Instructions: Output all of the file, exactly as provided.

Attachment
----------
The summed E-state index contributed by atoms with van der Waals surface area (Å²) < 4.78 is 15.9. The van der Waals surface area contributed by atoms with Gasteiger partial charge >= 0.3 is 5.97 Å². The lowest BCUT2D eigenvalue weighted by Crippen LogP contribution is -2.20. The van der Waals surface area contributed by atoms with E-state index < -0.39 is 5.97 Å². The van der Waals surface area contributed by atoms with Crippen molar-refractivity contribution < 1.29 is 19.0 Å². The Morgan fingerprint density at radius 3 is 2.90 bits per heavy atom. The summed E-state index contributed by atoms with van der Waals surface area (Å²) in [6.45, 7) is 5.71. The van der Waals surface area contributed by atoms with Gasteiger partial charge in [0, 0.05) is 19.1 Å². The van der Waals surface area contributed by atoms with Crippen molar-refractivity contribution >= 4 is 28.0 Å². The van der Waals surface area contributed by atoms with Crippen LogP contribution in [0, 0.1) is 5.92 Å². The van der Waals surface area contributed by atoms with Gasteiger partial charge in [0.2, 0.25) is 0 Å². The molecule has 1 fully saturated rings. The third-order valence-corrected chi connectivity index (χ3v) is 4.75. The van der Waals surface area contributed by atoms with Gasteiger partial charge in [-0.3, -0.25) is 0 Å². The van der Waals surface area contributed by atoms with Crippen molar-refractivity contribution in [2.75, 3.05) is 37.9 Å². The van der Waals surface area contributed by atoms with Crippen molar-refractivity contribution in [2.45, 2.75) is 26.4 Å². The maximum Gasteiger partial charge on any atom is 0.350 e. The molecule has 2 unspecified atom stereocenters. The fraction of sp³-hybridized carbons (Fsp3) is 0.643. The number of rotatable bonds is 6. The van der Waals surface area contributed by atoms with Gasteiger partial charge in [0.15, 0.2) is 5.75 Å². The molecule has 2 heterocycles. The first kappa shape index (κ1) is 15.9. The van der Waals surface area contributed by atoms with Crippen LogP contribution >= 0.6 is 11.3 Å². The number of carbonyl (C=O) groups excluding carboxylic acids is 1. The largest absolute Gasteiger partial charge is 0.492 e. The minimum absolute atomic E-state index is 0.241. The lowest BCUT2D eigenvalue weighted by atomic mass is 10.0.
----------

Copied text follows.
The summed E-state index contributed by atoms with van der Waals surface area (Å²) < 4.78 is 15.9. The van der Waals surface area contributed by atoms with Gasteiger partial charge >= 0.3 is 5.97 Å². The lowest BCUT2D eigenvalue weighted by Crippen LogP contribution is -2.20. The van der Waals surface area contributed by atoms with E-state index < -0.39 is 5.97 Å². The van der Waals surface area contributed by atoms with Crippen molar-refractivity contribution < 1.29 is 19.0 Å². The Morgan fingerprint density at radius 3 is 2.90 bits per heavy atom. The summed E-state index contributed by atoms with van der Waals surface area (Å²) in [6.45, 7) is 5.71. The van der Waals surface area contributed by atoms with Gasteiger partial charge in [0, 0.05) is 19.1 Å². The van der Waals surface area contributed by atoms with Crippen molar-refractivity contribution >= 4 is 28.0 Å². The van der Waals surface area contributed by atoms with Crippen LogP contribution in [0, 0.1) is 5.92 Å². The van der Waals surface area contributed by atoms with Gasteiger partial charge in [0.2, 0.25) is 0 Å². The molecule has 1 fully saturated rings. The third-order valence-corrected chi connectivity index (χ3v) is 4.75. The van der Waals surface area contributed by atoms with Gasteiger partial charge in [-0.3, -0.25) is 0 Å². The van der Waals surface area contributed by atoms with Crippen molar-refractivity contribution in [2.75, 3.05) is 37.9 Å². The van der Waals surface area contributed by atoms with Crippen molar-refractivity contribution in [2.45, 2.75) is 26.4 Å². The maximum Gasteiger partial charge on any atom is 0.350 e. The molecule has 2 unspecified atom stereocenters. The fraction of sp³-hybridized carbons (Fsp3) is 0.643. The number of rotatable bonds is 6. The van der Waals surface area contributed by atoms with Gasteiger partial charge in [0.15, 0.2) is 5.75 Å². The molecule has 2 heterocycles. The first kappa shape index (κ1) is 15.9. The van der Waals surface area contributed by atoms with Crippen LogP contribution >= 0.6 is 11.3 Å². The number of carbonyl (C=O) groups excluding carboxylic acids is 1. The largest absolute Gasteiger partial charge is 0.492 e. The minimum absolute atomic E-state index is 0.241. The lowest BCUT2D eigenvalue weighted by atomic mass is 10.0.